Excerpt from The Chaperone by Laura Moriarty, plus links to reviews, author biography & more

Summary |  Excerpt |  Reading Guide |  Reviews |  Beyond the Book |  Readalikes |  Genres & Themes |  Author Bio

The Chaperone

By Laura Moriarty

The Chaperone

Buy This Book

About this Book

Print Excerpt


There's plenty of stupidity now, the grandniece said, and I know it for what it is. True, Cora conceded, and I'm proud of you for that. But maybe there's some more, and you don't know it's there. Do you know what I'm saying? Honey? To someone who grows up by the stockyards, that smell just smells like air. You don't know what a younger person might someday think of you, and whatever stench we still breathe in without noticing. Listen to me, honey. Please. I'm old now, and this is something I've learned.

After she dropped Viola off, Cora drove back downtown and parked on Douglas, just outside Alan's office. No one looked twice at her as she climbed down from the car. Just two years earlier, one of the most discussed events of the annual Wheat Show was the Parade of Lady Drivers. Even then, the organizers had no trouble finding almost twenty women anxious to display their competence behind the wheels of various cars. Cora had driven the fifth car in the line, Alan sitting proudly beside her.

She had to push hard on the big door to his office, and when she finally managed to open it, she saw and felt why. The big window in the front room was open to the rain-cooled breeze, and a huge electric fan was pointed right at her. On her left, two girls she didn't know sat typing. Alan's secretary stood behind another desk, using both hands to turn the crank on a rotary duplicating machine. When she noticed Cora, she stopped.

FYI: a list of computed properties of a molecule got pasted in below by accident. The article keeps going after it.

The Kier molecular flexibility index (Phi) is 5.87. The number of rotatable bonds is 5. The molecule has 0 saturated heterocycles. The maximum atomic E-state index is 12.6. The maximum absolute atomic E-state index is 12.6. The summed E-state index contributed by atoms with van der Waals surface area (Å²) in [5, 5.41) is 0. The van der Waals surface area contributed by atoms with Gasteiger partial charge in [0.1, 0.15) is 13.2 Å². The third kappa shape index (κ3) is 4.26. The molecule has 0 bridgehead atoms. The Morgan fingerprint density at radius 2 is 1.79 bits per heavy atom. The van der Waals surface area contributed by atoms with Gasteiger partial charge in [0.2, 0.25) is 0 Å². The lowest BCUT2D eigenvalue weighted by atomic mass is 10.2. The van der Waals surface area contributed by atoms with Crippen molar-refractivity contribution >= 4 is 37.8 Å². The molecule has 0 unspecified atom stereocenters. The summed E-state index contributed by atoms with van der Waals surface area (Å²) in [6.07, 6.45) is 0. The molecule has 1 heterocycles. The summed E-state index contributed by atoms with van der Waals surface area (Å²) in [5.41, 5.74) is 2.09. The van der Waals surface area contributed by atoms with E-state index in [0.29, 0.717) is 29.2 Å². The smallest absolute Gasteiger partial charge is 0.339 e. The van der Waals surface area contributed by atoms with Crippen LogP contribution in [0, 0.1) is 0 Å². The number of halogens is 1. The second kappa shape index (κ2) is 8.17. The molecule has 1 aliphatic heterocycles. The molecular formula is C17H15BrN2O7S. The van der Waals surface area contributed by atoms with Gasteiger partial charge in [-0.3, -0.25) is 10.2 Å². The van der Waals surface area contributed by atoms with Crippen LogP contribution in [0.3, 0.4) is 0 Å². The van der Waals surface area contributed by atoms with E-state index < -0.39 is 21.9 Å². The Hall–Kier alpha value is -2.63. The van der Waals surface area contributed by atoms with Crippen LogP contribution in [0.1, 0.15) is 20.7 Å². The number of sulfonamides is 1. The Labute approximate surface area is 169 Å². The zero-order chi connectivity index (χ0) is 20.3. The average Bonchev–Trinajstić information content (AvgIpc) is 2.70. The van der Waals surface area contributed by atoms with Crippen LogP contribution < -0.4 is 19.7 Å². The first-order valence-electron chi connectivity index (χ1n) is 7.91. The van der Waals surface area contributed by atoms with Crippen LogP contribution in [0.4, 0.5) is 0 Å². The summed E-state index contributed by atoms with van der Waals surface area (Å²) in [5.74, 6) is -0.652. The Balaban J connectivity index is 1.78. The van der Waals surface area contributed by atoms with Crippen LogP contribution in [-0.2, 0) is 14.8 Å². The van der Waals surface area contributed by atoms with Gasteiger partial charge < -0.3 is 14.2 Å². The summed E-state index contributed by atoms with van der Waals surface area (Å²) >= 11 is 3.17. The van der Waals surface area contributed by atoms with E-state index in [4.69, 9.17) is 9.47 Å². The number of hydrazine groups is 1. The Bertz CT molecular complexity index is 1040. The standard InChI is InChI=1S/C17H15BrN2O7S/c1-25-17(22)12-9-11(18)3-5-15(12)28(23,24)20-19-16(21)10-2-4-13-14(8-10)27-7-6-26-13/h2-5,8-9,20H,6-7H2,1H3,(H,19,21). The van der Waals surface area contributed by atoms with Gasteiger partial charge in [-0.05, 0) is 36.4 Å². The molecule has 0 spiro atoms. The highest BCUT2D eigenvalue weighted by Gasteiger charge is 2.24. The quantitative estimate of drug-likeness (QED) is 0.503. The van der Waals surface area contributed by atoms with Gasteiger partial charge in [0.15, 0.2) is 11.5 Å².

"Oh, Mrs. Carlisle! It's nice to see you!"

Cora was aware of a pause in the typing, the typists looking up, taking her in. She was not surprised by their scrutiny. Her husband was a handsome man. Cora smiled at the girls. Both were young, and one was pretty. Neither posed any threat.

"Let me tell him you're here," his secretary said. She wore an ink-stained apron over her dress.

"Oh no," Cora said, glancing at her watch. "Please don't bother him. It's almost five. I'll just wait."

But the door to Alan's office opened. He stuck his head out and smiled. "Darling! I thought I heard your voice. What a lovely surprise!"

He was already walking toward her, arms outstretched, a sight to behold, really, tall and trim in his three-piece suit. He was twelve years older than Cora, but his light brown hair was still full. She glanced at the typists just long enough to see she had their full attention, as if she were the heroine in a silent film. Alan leaned down to kiss her cheek, smelling faintly of a cigar. She thought she heard someone sigh.

"You're damp," he said, using two fingers to touch the brim of her hat. His tone was lightly scolding.

"It's just sprinkling now, but it might start up again." She spoke in a low voice. "I stopped by to see if you wanted a ride home. I didn't mean to interrupt."

It was no bother, he assured her. He introduced her to the typists, praising their skills even as he gently steered her back to his office, his hand on the back of her waist. There were some fellows he wanted her to meet, he said, some new clients from the oil and gas company. Three men stood when she entered, and she greeted them all politely, trying to memorize faces and names. They were pleased to meet her, one said: her husband had spoken so highly of her. Cora feigned surprise, her smile so practiced it seemed real.